Electronicdesign 9202 School

Top 10 Things They Do Not Teach You In Engineering School

Jan. 3, 2013

Engineering colleges and universities generally do a good job of teaching the fundamentals.  On the other hand they are often lagging in the latest technologies and practices.  It is hard for colleges to keep up with what is happening in the mainstream but most do eventually get around to updating their courses and curriculum.  However, there are some things they never seem to teach.  Here is my short list of topics I always thought they should include but perpetually do not.

  1. Troubleshooting.  If you are a real hands-on engineer you do troubleshooting.  It may involve your current project or trying to fix something designed by another.  It may be at the component level or at the systems level.  How do you learn troubleshooting?  As it turns out, we mostly learn that by doing.  We get better with experience.  But wouldn’t it be great if we got some basic guidelines and fundamentals in school?
  2. Test equipment and testing.  This goes along with the troubleshooting.  You may learn some DMM and scope basics in lab if you are lucky but today test equipment is very sophisticated and expensive.  There are all kinds of special analyzers and testers not to mention virtual instruments.  How to apply these instruments is also critical.  One more thing that you end up learning on your own.
  3. PC board layout.  This is such a critical part of an electronic design today that it is almost criminal not to teach it.  I have never seen it taught at the college level.  Why not?
  4. Noise and EMI.  Noise and electromagnetic interference are a constant part of all electronic engineering.  Yet it is rarely mentioned or taught.  Perhaps you get more noise discussion in communications courses where the fundamentals are based on noise levels.
  5. Standards.  In the real world of engineering, it seems like everything is based on a standard.  Thankfully we have them for things like wire and cable, connectors, interfaces, component specifications, IC packages and the like.  Yet you never hear about this in school.  It should be mentioned don’t you think?
  6. How to solder.  This skill is probably considered below the level of an engineer so it is never taught.  Yet every engineer needs to know about solder and the soldering process as it is what holds everything you design together.  Do graduates know about ROHS? And if you work at the bench troubleshooting or making a prototype, you probably have to solder.  It doesn’t require a 3 semester hour course and is something that can be taught in a lab.  Be sure to include SMDs and desoldering procedures.
  7. Reading component codes.  Like resistor color code and SMD resistor codes, capacitor markings and the like.  I have actually interviewed engineers with BS and MS degrees from major universities who could not read a resistor code, find pin 1 on an IC or orient a diode correctly.   Wow!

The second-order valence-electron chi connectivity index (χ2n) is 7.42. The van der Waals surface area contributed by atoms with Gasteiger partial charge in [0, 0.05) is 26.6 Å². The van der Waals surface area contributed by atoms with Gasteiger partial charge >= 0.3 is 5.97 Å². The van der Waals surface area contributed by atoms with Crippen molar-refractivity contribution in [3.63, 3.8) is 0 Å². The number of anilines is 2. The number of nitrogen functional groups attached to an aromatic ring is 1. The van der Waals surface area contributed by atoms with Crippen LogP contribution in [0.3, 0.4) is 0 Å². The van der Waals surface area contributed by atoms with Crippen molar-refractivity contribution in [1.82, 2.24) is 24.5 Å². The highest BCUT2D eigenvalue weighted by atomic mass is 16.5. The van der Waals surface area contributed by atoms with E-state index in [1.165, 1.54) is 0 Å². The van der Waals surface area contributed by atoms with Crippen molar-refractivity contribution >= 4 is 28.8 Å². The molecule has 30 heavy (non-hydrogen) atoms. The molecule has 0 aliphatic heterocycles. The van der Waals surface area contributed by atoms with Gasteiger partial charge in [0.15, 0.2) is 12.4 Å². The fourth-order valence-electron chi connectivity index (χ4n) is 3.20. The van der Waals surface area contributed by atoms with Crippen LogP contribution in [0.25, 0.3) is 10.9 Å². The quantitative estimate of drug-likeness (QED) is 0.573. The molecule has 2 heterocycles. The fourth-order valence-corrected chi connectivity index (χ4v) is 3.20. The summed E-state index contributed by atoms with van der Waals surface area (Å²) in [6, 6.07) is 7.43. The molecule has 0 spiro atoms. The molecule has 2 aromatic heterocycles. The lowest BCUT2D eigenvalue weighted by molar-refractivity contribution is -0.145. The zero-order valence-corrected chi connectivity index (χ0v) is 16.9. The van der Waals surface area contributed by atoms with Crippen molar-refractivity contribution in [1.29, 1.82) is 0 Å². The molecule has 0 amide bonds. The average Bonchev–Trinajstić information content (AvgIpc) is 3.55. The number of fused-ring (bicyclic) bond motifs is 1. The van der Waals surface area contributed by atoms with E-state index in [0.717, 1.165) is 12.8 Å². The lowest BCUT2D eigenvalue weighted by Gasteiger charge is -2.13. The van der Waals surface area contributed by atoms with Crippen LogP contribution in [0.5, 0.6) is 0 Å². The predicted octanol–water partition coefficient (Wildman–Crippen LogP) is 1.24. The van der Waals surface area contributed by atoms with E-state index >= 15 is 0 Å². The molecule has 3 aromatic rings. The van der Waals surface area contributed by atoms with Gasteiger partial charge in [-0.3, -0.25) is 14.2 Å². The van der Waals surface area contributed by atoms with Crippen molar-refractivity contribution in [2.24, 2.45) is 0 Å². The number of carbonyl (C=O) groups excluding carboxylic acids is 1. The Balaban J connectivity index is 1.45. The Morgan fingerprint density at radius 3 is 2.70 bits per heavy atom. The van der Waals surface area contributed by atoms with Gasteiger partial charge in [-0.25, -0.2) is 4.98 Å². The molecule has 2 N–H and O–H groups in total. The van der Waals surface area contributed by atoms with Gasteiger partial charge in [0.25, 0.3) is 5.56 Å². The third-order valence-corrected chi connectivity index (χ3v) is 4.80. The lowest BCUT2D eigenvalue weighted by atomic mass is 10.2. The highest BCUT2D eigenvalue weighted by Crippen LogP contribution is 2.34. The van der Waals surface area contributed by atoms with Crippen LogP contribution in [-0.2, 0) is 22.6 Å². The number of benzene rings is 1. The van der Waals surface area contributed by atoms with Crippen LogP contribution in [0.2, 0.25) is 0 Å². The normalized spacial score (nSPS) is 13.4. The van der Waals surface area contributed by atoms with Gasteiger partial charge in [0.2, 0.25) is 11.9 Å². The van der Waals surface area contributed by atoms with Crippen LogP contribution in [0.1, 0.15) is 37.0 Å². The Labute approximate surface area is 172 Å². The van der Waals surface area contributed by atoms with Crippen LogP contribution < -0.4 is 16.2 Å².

8. AC power.  It is everywhere and we take it for granted but what do you know about it?  The grid, the wiring, the components, and the issues regarding it.  Unless you take power EE courses, you never learn this basic knowledge that affects us all.  Now alternative energy for solar and wind are added to that body of knowledge.  Do you know what UL approval means and how to get it?
  9. RF and wireless.  Communications and wireless are EE specialties that few learn.  Yet wireless today is everywhere.  RF nowadays is almost basic knowledge like digital and microcontrollers.  Yet it is rarely taught even as an elective.  All EE programs should include at least some RF and communications basics.
  10. Project management.  Some schools do teach this but it is usually an elective if available at all.  Yet what most engineers do is run their own project or work within one.  The principles of planning, scheduling, costing/pricing, and report writing must be known.

My list actually goes on.  For example where does one learn how to find, select and buy a component?  If you are designing a circuit for the first time, how do you select one of thousands of transistors or hundreds of op amps or dozens of embedded controllers?  Or how about battery knowledge?  Very critical today for sure.  Where do you learn that?  And how to make a presentation at a meeting.  It is essential today to learn how to reduce your Power Point slides from 100 to 10 more hard-hitting ones.

Some colleges have a so-called capstone course where the student is required to design and build a product.  This is a great place to learn all or most of the above.  More colleges should add such a course if they do not have one now.

Most engineers are pretty good learners on their own and with the aid of the Internet, new knowledge can be found and learned in short order.  Yet, I can only wonder how much more effective graduates would be in their first jobs if they had some of this information.  I am sure university professors would hate to teach some of this stuff as it is not “academic” enough.  Those are the professors who probably never worked in industry where they would find that the practical knowledge is often more useful than Maxwell’s equations, nodal analysis and FFT to mention a few.

Maybe all that stuff should be part of OJT but I think an introduction to some of it would put the real world into perspective for the graduate.

What do you think?

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